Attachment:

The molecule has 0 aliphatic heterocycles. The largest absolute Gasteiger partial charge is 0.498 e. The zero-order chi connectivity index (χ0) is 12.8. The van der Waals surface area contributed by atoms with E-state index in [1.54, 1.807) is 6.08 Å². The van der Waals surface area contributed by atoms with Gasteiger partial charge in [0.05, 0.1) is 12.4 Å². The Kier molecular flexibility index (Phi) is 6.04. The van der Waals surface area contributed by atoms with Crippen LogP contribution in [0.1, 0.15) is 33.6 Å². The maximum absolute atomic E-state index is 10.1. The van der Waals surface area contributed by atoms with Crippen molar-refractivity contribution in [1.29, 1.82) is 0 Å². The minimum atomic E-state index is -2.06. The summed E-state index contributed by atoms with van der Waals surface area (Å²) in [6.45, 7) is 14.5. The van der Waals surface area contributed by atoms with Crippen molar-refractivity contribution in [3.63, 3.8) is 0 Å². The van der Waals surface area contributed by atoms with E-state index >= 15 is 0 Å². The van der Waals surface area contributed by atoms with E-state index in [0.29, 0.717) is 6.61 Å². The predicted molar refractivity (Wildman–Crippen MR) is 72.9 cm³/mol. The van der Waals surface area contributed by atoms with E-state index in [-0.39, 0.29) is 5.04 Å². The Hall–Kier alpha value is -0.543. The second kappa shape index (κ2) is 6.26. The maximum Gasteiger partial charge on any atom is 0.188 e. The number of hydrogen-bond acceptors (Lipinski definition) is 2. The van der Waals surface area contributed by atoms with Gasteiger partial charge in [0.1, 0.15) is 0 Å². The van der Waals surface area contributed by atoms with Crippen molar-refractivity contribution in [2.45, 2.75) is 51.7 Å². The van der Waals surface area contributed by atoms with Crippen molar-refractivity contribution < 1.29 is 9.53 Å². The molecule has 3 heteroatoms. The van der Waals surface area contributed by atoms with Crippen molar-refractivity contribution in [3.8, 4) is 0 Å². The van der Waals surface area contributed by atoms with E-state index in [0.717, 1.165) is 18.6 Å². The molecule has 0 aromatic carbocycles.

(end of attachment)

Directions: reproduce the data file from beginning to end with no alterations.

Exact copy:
The molecule has 0 aliphatic heterocycles. The largest absolute Gasteiger partial charge is 0.498 e. The zero-order chi connectivity index (χ0) is 12.8. The van der Waals surface area contributed by atoms with E-state index in [1.54, 1.807) is 6.08 Å². The van der Waals surface area contributed by atoms with Gasteiger partial charge in [0.05, 0.1) is 12.4 Å². The Kier molecular flexibility index (Phi) is 6.04. The van der Waals surface area contributed by atoms with Crippen LogP contribution in [0.1, 0.15) is 33.6 Å². The maximum absolute atomic E-state index is 10.1. The van der Waals surface area contributed by atoms with Crippen molar-refractivity contribution in [1.29, 1.82) is 0 Å². The minimum atomic E-state index is -2.06. The summed E-state index contributed by atoms with van der Waals surface area (Å²) in [6.45, 7) is 14.5. The van der Waals surface area contributed by atoms with Crippen molar-refractivity contribution in [3.63, 3.8) is 0 Å². The van der Waals surface area contributed by atoms with E-state index >= 15 is 0 Å². The van der Waals surface area contributed by atoms with E-state index in [0.29, 0.717) is 6.61 Å². The predicted molar refractivity (Wildman–Crippen MR) is 72.9 cm³/mol. The van der Waals surface area contributed by atoms with E-state index in [-0.39, 0.29) is 5.04 Å². The Hall–Kier alpha value is -0.543. The second kappa shape index (κ2) is 6.26. The maximum Gasteiger partial charge on any atom is 0.188 e. The number of hydrogen-bond acceptors (Lipinski definition) is 2. The van der Waals surface area contributed by atoms with Gasteiger partial charge in [0.1, 0.15) is 0 Å². The van der Waals surface area contributed by atoms with Crippen molar-refractivity contribution in [2.45, 2.75) is 51.7 Å². The van der Waals surface area contributed by atoms with Crippen molar-refractivity contribution < 1.29 is 9.53 Å². The molecule has 3 heteroatoms. The van der Waals surface area contributed by atoms with Crippen molar-refractivity contribution in [3.8, 4) is 0 Å². The van der Waals surface area contributed by atoms with E-state index in [0.717, 1.165) is 18.6 Å². The molecule has 0 aromatic carbocycles.